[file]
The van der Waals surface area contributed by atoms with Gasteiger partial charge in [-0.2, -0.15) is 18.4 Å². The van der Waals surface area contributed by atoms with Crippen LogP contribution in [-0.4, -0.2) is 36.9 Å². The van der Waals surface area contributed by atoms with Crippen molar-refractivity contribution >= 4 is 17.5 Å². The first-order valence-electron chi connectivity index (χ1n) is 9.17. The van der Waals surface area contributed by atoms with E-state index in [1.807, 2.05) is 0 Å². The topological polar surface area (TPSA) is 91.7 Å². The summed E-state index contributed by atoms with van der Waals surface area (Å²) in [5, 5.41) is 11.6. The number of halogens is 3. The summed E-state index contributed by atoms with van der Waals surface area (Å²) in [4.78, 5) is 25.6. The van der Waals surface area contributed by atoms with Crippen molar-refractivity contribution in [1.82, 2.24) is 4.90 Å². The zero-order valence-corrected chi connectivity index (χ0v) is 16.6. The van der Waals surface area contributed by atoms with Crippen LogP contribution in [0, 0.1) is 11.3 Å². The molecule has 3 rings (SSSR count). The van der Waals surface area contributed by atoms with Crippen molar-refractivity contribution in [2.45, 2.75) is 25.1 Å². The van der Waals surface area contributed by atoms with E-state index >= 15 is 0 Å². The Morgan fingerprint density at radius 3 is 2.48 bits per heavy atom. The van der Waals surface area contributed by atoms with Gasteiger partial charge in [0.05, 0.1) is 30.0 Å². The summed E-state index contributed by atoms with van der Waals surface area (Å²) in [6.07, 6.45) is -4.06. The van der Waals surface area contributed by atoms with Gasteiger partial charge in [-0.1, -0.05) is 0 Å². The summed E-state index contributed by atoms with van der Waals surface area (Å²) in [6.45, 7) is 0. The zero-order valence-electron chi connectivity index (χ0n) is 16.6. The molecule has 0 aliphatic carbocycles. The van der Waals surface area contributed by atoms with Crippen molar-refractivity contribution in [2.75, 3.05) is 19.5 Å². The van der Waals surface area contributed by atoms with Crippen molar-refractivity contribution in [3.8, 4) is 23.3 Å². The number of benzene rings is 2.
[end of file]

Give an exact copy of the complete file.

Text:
The van der Waals surface area contributed by atoms with Gasteiger partial charge in [-0.2, -0.15) is 18.4 Å². The van der Waals surface area contributed by atoms with Crippen LogP contribution in [-0.4, -0.2) is 36.9 Å². The van der Waals surface area contributed by atoms with Crippen molar-refractivity contribution >= 4 is 17.5 Å². The first-order valence-electron chi connectivity index (χ1n) is 9.17. The van der Waals surface area contributed by atoms with E-state index in [1.807, 2.05) is 0 Å². The topological polar surface area (TPSA) is 91.7 Å². The summed E-state index contributed by atoms with van der Waals surface area (Å²) in [5, 5.41) is 11.6. The number of halogens is 3. The summed E-state index contributed by atoms with van der Waals surface area (Å²) in [4.78, 5) is 25.6. The van der Waals surface area contributed by atoms with Crippen molar-refractivity contribution in [1.82, 2.24) is 4.90 Å². The zero-order valence-corrected chi connectivity index (χ0v) is 16.6. The van der Waals surface area contributed by atoms with Crippen LogP contribution in [0, 0.1) is 11.3 Å². The molecule has 3 rings (SSSR count). The van der Waals surface area contributed by atoms with Crippen molar-refractivity contribution in [2.45, 2.75) is 25.1 Å². The van der Waals surface area contributed by atoms with E-state index >= 15 is 0 Å². The Morgan fingerprint density at radius 3 is 2.48 bits per heavy atom. The van der Waals surface area contributed by atoms with Gasteiger partial charge in [0.05, 0.1) is 30.0 Å². The summed E-state index contributed by atoms with van der Waals surface area (Å²) in [6.07, 6.45) is -4.06. The van der Waals surface area contributed by atoms with Gasteiger partial charge in [-0.1, -0.05) is 0 Å². The summed E-state index contributed by atoms with van der Waals surface area (Å²) in [6.45, 7) is 0. The zero-order valence-electron chi connectivity index (χ0n) is 16.6. The molecule has 0 aliphatic carbocycles. The van der Waals surface area contributed by atoms with Crippen molar-refractivity contribution in [2.75, 3.05) is 19.5 Å². The van der Waals surface area contributed by atoms with Crippen molar-refractivity contribution in [3.8, 4) is 23.3 Å². The number of benzene rings is 2.